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Dolphin Marine mammals deaths from spill

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posted on Jun, 23 2019 @ 03:47 PM
All of the dead dolphins washing up remind me of something from years ago. Anyone here want to “spill the beans” about the actual number of dolphin and whales killed in 2010 spill. Maybe some of you want to talk about the barges, and the landfill near Grand Bay? What is actual percentage of Gulf of Mexico marine mammals that were killed, 25% or was it more.

posted on Jun, 23 2019 @ 04:22 PM
Do you have an article for the time & place of these events?

Is it something related to this:

Nearly 300 dead bottlenose dolphins — three times as many as normal — have washed up along the beaches of the Gulf Coast this year. While scientists can’t explain the sudden surge, some at least have theories.

The NOAA has declared the phenomenon an “Unusual Mortality Event,” or UME, which means the number of dead dolphins is alarming enough to warrant an official response. A UME was last declared in the area following the Deepwater Horizon oil spill in 2010; the declaration lasted through July of 2014.

posted on Jun, 23 2019 @ 04:28 PM

Not just the Gulf Coast but France as well:

The gruesome deaths raise serious questions about the practices of fishing trawlers. More than 1,000 dolphins have washed up on the western shore of France in the first three months of 2019. The number of deaths is shocking, but so are the bodies, revealing what marine researchers described as "extreme levels of mutilation."

The animals get trapped in fishing nets dragged behind trawlers working in pairs. They suffer an agonizing death by drowning, as they are mammals that need to breathe air. Lamya Essemlali, president of Sea Shepherd, told the Associated Press,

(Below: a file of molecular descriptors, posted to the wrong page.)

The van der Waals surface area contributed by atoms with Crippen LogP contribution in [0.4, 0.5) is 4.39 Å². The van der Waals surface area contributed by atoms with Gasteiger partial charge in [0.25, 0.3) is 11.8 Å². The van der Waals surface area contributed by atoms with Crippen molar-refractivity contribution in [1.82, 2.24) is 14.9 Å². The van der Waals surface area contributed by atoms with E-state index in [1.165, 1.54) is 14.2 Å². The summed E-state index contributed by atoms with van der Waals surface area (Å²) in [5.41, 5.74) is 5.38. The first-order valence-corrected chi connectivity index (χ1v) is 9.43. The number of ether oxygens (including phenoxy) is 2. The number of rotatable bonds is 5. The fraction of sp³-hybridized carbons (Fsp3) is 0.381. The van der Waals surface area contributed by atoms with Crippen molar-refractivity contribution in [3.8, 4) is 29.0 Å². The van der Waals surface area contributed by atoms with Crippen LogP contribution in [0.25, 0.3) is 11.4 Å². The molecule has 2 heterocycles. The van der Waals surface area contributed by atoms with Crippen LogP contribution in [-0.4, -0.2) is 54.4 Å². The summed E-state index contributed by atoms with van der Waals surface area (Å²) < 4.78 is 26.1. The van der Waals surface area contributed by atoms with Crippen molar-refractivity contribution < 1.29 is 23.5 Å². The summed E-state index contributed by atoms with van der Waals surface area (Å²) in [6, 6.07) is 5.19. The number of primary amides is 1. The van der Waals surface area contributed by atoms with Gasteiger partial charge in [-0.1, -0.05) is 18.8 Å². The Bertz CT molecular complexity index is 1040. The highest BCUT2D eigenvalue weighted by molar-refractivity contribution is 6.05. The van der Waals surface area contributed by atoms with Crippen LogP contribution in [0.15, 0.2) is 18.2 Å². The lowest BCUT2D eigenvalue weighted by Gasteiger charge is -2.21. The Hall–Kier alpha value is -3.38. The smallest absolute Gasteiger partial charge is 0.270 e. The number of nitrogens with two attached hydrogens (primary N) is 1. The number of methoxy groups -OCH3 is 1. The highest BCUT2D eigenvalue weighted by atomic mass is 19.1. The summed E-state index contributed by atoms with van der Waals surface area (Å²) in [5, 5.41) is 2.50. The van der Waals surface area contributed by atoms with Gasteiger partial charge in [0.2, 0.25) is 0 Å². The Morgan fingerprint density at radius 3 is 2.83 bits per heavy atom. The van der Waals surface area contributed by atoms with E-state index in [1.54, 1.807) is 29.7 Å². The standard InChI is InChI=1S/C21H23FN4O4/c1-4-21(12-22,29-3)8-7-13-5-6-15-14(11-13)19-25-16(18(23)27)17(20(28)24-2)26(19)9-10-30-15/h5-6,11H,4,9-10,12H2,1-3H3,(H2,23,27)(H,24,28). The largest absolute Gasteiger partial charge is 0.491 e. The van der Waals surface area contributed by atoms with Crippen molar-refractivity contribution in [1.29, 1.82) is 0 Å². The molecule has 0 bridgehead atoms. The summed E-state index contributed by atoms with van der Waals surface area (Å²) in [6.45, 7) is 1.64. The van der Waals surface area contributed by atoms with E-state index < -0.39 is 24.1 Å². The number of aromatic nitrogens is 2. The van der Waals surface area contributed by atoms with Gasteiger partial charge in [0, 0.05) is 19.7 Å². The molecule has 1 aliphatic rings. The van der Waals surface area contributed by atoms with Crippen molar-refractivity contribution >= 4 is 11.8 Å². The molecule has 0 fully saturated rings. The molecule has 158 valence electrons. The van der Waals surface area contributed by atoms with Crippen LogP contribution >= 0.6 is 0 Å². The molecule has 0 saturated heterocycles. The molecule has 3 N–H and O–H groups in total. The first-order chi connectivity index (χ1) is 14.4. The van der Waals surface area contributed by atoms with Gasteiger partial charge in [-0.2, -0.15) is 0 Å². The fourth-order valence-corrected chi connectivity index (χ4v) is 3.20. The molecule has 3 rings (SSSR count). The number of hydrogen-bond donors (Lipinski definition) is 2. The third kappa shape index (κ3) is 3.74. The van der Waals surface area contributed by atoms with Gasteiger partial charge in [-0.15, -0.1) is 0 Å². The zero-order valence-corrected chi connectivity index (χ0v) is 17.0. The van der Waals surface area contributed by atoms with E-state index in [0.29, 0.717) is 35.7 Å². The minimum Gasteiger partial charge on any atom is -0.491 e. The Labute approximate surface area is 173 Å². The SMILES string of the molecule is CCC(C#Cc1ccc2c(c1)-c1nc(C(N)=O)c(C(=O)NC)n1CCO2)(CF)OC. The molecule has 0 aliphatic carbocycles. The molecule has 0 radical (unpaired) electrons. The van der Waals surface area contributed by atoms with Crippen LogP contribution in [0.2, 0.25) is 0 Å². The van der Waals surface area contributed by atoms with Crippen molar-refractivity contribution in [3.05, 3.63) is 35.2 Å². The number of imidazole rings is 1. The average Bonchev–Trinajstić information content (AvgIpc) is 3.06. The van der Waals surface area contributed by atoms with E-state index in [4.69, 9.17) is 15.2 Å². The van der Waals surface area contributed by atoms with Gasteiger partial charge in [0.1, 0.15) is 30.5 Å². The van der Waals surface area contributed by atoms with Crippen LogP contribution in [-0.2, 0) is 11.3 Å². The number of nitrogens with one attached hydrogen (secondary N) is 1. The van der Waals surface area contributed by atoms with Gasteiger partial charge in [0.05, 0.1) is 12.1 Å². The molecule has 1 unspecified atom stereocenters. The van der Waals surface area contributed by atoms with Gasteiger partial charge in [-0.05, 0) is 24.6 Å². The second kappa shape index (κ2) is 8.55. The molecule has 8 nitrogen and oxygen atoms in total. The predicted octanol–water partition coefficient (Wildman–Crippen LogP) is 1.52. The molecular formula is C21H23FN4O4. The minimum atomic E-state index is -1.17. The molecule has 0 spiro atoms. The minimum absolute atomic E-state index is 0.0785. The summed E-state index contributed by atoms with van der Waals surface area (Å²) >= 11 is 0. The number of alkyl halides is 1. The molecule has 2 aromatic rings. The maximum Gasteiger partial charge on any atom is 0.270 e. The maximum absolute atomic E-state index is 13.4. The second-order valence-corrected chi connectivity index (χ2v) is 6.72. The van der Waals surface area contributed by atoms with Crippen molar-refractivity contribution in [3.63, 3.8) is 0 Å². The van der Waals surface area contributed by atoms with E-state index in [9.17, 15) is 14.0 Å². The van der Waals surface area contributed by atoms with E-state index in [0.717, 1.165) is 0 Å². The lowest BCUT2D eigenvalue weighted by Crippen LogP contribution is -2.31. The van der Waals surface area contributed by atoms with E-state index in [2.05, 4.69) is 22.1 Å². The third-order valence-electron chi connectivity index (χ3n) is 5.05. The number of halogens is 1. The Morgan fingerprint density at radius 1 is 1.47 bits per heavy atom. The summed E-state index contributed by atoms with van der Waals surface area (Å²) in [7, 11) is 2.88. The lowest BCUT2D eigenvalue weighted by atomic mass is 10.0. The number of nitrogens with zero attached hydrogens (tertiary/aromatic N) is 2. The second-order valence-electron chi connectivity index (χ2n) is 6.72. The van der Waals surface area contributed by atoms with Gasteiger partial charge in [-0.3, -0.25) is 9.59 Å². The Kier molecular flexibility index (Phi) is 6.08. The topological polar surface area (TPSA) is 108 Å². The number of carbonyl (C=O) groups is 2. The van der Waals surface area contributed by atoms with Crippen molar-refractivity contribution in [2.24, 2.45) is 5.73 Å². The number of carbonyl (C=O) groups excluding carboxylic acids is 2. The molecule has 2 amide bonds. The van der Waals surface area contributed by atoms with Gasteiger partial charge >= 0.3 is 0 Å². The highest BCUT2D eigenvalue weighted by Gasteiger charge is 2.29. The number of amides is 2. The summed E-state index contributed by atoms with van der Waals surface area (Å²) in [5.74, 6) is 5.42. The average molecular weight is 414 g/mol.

"These fishing vessels have nets that are not selective at all, so when they put their net in the water and the water is full of dolphins they get in the net... What happens is they suffocate and they also injure themselves when they try to get away from the nets, and that’s the reason why we find all these marks on their bodies."

The first article was on the growth of the dead zone, possibly due to the extreme runoff from spring rains. The 2nd one appear to be just human stupidity and callousness.

Welp, this is depressing.

edit on 23-6-2019 by ClovenSky because: corrected link

posted on Jun, 23 2019 @ 04:34 PM
Most of us do not deserve this planet

posted on Jun, 23 2019 @ 04:51 PM
a reply to: vonclod

I wonder how many ecological disasters are linked to our farming practices? All of the chemicals that are sprayed on crops that end up in our waterways, impacting life far beyond our lands. Then add the destruction of insects that we probably don't understand how closely they link in with life on this planet.

All of the cries against global warming and greenhouse gasses but never much dedication to the simple provable localized pollution that has immediate effects.

It is almost like if there isn't money to be made from the solution, we don't care.

posted on Jun, 23 2019 @ 08:55 PM
a reply to: ClovenSky

I think many of the disastrous algae blooms are strongly linked to farmland runoff..just the fertiliser itself.

posted on Jun, 28 2019 @ 12:56 AM
Yes, farmers are only subject to non source point pollination laws so they can put whatever chemicals and tons of nitrogen chemical they want too on their laws. Trouble is theses aggregate with storm water runoff into streams and rivers, and basically fertilize and grow huge algae blooms which suck all the oxygen out of water and cause massive dead zones. These # up everything a reply to: vonclod

posted on Apr, 3 2020 @ 02:12 AM
Human beings are just the worst!

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